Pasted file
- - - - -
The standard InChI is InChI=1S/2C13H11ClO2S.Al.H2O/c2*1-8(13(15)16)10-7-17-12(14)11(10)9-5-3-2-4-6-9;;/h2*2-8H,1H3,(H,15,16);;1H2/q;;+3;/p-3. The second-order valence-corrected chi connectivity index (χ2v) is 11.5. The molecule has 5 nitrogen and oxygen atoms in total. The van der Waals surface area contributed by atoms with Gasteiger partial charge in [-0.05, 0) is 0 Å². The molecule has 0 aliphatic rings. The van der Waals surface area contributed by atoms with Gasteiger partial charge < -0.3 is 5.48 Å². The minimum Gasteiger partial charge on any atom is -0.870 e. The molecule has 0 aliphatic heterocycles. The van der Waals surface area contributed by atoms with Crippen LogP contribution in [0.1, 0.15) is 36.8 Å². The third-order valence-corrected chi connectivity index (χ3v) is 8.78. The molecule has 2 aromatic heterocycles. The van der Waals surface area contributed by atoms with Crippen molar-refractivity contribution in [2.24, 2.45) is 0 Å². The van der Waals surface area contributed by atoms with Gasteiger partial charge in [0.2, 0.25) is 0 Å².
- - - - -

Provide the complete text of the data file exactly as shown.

The standard InChI is InChI=1S/2C13H11ClO2S.Al.H2O/c2*1-8(13(15)16)10-7-17-12(14)11(10)9-5-3-2-4-6-9;;/h2*2-8H,1H3,(H,15,16);;1H2/q;;+3;/p-3. The second-order valence-corrected chi connectivity index (χ2v) is 11.5. The molecule has 5 nitrogen and oxygen atoms in total. The van der Waals surface area contributed by atoms with Gasteiger partial charge in [-0.05, 0) is 0 Å². The molecule has 0 aliphatic rings. The van der Waals surface area contributed by atoms with Gasteiger partial charge < -0.3 is 5.48 Å². The minimum Gasteiger partial charge on any atom is -0.870 e. The molecule has 0 aliphatic heterocycles. The van der Waals surface area contributed by atoms with Crippen LogP contribution in [0.1, 0.15) is 36.8 Å². The third-order valence-corrected chi connectivity index (χ3v) is 8.78. The molecule has 2 aromatic heterocycles. The van der Waals surface area contributed by atoms with Crippen molar-refractivity contribution in [2.24, 2.45) is 0 Å². The van der Waals surface area contributed by atoms with Gasteiger partial charge in [0.2, 0.25) is 0 Å².